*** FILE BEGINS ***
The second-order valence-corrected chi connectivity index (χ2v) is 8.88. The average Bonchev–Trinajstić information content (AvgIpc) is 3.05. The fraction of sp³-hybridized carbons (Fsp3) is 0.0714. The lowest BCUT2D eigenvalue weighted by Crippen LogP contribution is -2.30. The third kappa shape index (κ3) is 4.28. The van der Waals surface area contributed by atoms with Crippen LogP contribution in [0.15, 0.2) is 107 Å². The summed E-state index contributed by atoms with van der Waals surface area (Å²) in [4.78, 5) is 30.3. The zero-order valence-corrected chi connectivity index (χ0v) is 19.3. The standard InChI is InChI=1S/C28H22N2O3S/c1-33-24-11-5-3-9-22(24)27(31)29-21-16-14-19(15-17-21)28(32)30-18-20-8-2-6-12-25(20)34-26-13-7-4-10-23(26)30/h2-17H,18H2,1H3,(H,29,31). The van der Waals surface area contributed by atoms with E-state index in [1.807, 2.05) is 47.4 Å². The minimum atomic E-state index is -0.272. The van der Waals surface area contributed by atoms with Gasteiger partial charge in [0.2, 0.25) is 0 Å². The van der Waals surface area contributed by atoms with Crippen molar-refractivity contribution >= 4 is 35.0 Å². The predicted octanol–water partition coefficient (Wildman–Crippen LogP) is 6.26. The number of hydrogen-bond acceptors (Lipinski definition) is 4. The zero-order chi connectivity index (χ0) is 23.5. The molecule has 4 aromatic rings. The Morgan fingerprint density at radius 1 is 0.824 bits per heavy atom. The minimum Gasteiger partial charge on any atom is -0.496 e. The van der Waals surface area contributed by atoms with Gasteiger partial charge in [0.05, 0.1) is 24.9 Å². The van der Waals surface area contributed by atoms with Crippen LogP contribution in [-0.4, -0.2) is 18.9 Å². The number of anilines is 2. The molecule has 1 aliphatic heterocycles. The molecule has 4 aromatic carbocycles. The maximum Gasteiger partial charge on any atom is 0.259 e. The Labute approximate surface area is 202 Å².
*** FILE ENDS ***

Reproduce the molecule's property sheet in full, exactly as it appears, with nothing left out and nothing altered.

The second-order valence-corrected chi connectivity index (χ2v) is 8.88. The average Bonchev–Trinajstić information content (AvgIpc) is 3.05. The fraction of sp³-hybridized carbons (Fsp3) is 0.0714. The lowest BCUT2D eigenvalue weighted by Crippen LogP contribution is -2.30. The third kappa shape index (κ3) is 4.28. The van der Waals surface area contributed by atoms with Crippen LogP contribution in [0.15, 0.2) is 107 Å². The summed E-state index contributed by atoms with van der Waals surface area (Å²) in [4.78, 5) is 30.3. The zero-order valence-corrected chi connectivity index (χ0v) is 19.3. The standard InChI is InChI=1S/C28H22N2O3S/c1-33-24-11-5-3-9-22(24)27(31)29-21-16-14-19(15-17-21)28(32)30-18-20-8-2-6-12-25(20)34-26-13-7-4-10-23(26)30/h2-17H,18H2,1H3,(H,29,31). The van der Waals surface area contributed by atoms with E-state index in [1.807, 2.05) is 47.4 Å². The minimum atomic E-state index is -0.272. The van der Waals surface area contributed by atoms with Gasteiger partial charge in [0.2, 0.25) is 0 Å². The van der Waals surface area contributed by atoms with Crippen molar-refractivity contribution >= 4 is 35.0 Å². The predicted octanol–water partition coefficient (Wildman–Crippen LogP) is 6.26. The number of hydrogen-bond acceptors (Lipinski definition) is 4. The zero-order chi connectivity index (χ0) is 23.5. The molecule has 4 aromatic rings. The Morgan fingerprint density at radius 1 is 0.824 bits per heavy atom. The minimum Gasteiger partial charge on any atom is -0.496 e. The van der Waals surface area contributed by atoms with Gasteiger partial charge in [0.05, 0.1) is 24.9 Å². The van der Waals surface area contributed by atoms with Crippen LogP contribution in [-0.4, -0.2) is 18.9 Å². The number of anilines is 2. The molecule has 1 aliphatic heterocycles. The molecule has 4 aromatic carbocycles. The maximum Gasteiger partial charge on any atom is 0.259 e. The Labute approximate surface area is 202 Å².